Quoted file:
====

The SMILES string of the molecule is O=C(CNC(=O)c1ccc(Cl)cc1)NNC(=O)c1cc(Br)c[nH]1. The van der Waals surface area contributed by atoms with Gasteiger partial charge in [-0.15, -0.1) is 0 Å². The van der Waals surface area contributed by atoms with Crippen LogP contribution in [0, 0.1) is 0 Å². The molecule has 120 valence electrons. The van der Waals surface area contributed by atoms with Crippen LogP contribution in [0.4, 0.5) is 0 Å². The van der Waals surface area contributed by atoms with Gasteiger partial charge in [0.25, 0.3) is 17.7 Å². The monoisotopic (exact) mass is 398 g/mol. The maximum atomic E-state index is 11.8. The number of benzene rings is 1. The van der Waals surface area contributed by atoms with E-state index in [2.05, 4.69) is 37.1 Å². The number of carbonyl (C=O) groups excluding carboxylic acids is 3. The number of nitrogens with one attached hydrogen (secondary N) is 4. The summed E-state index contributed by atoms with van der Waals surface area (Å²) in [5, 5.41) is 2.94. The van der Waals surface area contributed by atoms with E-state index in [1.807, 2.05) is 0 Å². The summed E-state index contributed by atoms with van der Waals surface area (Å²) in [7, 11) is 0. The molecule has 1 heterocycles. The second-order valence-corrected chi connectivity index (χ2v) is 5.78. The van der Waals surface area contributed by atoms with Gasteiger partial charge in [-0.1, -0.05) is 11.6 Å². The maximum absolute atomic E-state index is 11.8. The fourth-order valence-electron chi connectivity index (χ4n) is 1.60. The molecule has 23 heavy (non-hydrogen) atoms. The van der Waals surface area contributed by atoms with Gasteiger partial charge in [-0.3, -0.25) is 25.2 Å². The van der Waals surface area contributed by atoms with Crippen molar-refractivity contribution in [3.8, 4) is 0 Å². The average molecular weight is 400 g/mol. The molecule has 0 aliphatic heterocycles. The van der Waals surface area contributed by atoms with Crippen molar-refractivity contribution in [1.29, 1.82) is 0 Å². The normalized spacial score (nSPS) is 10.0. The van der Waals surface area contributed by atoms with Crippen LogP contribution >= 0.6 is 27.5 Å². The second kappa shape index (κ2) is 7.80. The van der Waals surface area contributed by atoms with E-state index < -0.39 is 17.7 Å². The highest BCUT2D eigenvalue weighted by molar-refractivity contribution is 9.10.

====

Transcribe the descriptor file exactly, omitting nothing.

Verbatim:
The SMILES string of the molecule is O=C(CNC(=O)c1ccc(Cl)cc1)NNC(=O)c1cc(Br)c[nH]1. The van der Waals surface area contributed by atoms with Gasteiger partial charge in [-0.15, -0.1) is 0 Å². The van der Waals surface area contributed by atoms with Crippen LogP contribution in [0, 0.1) is 0 Å². The molecule has 120 valence electrons. The van der Waals surface area contributed by atoms with Crippen LogP contribution in [0.4, 0.5) is 0 Å². The van der Waals surface area contributed by atoms with Gasteiger partial charge in [0.25, 0.3) is 17.7 Å². The monoisotopic (exact) mass is 398 g/mol. The maximum atomic E-state index is 11.8. The number of benzene rings is 1. The van der Waals surface area contributed by atoms with E-state index in [2.05, 4.69) is 37.1 Å². The number of carbonyl (C=O) groups excluding carboxylic acids is 3. The number of nitrogens with one attached hydrogen (secondary N) is 4. The summed E-state index contributed by atoms with van der Waals surface area (Å²) in [5, 5.41) is 2.94. The van der Waals surface area contributed by atoms with E-state index in [1.807, 2.05) is 0 Å². The summed E-state index contributed by atoms with van der Waals surface area (Å²) in [7, 11) is 0. The molecule has 1 heterocycles. The second-order valence-corrected chi connectivity index (χ2v) is 5.78. The van der Waals surface area contributed by atoms with Gasteiger partial charge in [-0.1, -0.05) is 11.6 Å². The maximum absolute atomic E-state index is 11.8. The fourth-order valence-electron chi connectivity index (χ4n) is 1.60. The molecule has 23 heavy (non-hydrogen) atoms. The van der Waals surface area contributed by atoms with Gasteiger partial charge in [-0.3, -0.25) is 25.2 Å². The van der Waals surface area contributed by atoms with Crippen molar-refractivity contribution in [3.8, 4) is 0 Å². The average molecular weight is 400 g/mol. The molecule has 0 aliphatic heterocycles. The van der Waals surface area contributed by atoms with Crippen molar-refractivity contribution in [1.29, 1.82) is 0 Å². The normalized spacial score (nSPS) is 10.0. The van der Waals surface area contributed by atoms with Crippen LogP contribution >= 0.6 is 27.5 Å². The second kappa shape index (κ2) is 7.80. The van der Waals surface area contributed by atoms with E-state index < -0.39 is 17.7 Å². The highest BCUT2D eigenvalue weighted by molar-refractivity contribution is 9.10.